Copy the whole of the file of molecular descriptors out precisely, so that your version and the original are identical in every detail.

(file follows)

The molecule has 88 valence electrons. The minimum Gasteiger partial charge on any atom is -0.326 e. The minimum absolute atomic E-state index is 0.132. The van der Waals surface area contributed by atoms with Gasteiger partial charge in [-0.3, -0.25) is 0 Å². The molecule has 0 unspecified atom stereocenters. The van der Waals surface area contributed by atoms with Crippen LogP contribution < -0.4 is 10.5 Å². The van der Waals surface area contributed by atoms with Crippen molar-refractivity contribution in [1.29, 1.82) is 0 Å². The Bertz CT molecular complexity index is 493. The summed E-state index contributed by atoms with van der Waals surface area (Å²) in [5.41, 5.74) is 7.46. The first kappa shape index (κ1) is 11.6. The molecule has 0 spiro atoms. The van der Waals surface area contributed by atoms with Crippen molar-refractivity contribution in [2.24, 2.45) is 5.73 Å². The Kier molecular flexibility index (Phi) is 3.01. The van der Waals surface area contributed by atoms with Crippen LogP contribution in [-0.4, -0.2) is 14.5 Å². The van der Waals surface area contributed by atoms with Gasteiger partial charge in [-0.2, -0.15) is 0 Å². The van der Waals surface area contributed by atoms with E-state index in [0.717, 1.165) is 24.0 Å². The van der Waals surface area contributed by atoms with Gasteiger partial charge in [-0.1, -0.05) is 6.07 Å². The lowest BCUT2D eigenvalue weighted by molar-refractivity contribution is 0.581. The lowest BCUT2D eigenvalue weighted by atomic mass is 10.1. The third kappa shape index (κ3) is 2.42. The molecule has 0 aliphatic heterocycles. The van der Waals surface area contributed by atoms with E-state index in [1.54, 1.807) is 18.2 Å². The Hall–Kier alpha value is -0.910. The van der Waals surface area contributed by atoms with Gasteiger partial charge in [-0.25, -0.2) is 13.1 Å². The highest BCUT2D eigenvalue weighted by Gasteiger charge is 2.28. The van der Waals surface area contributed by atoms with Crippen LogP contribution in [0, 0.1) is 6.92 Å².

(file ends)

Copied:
The molecule has 88 valence electrons. The minimum Gasteiger partial charge on any atom is -0.326 e. The minimum absolute atomic E-state index is 0.132. The van der Waals surface area contributed by atoms with Gasteiger partial charge in [-0.3, -0.25) is 0 Å². The molecule has 0 unspecified atom stereocenters. The van der Waals surface area contributed by atoms with Crippen LogP contribution < -0.4 is 10.5 Å². The van der Waals surface area contributed by atoms with Crippen molar-refractivity contribution in [1.29, 1.82) is 0 Å². The Bertz CT molecular complexity index is 493. The summed E-state index contributed by atoms with van der Waals surface area (Å²) in [5.41, 5.74) is 7.46. The first kappa shape index (κ1) is 11.6. The molecule has 0 spiro atoms. The van der Waals surface area contributed by atoms with Crippen molar-refractivity contribution in [2.24, 2.45) is 5.73 Å². The Kier molecular flexibility index (Phi) is 3.01. The van der Waals surface area contributed by atoms with Crippen LogP contribution in [-0.4, -0.2) is 14.5 Å². The van der Waals surface area contributed by atoms with Gasteiger partial charge in [-0.2, -0.15) is 0 Å². The van der Waals surface area contributed by atoms with E-state index in [0.717, 1.165) is 24.0 Å². The van der Waals surface area contributed by atoms with Gasteiger partial charge in [-0.1, -0.05) is 6.07 Å². The lowest BCUT2D eigenvalue weighted by molar-refractivity contribution is 0.581. The lowest BCUT2D eigenvalue weighted by atomic mass is 10.1. The third kappa shape index (κ3) is 2.42. The molecule has 0 aliphatic heterocycles. The van der Waals surface area contributed by atoms with E-state index in [1.54, 1.807) is 18.2 Å². The Hall–Kier alpha value is -0.910. The van der Waals surface area contributed by atoms with Gasteiger partial charge in [-0.25, -0.2) is 13.1 Å². The highest BCUT2D eigenvalue weighted by Gasteiger charge is 2.28. The van der Waals surface area contributed by atoms with Crippen LogP contribution in [0, 0.1) is 6.92 Å².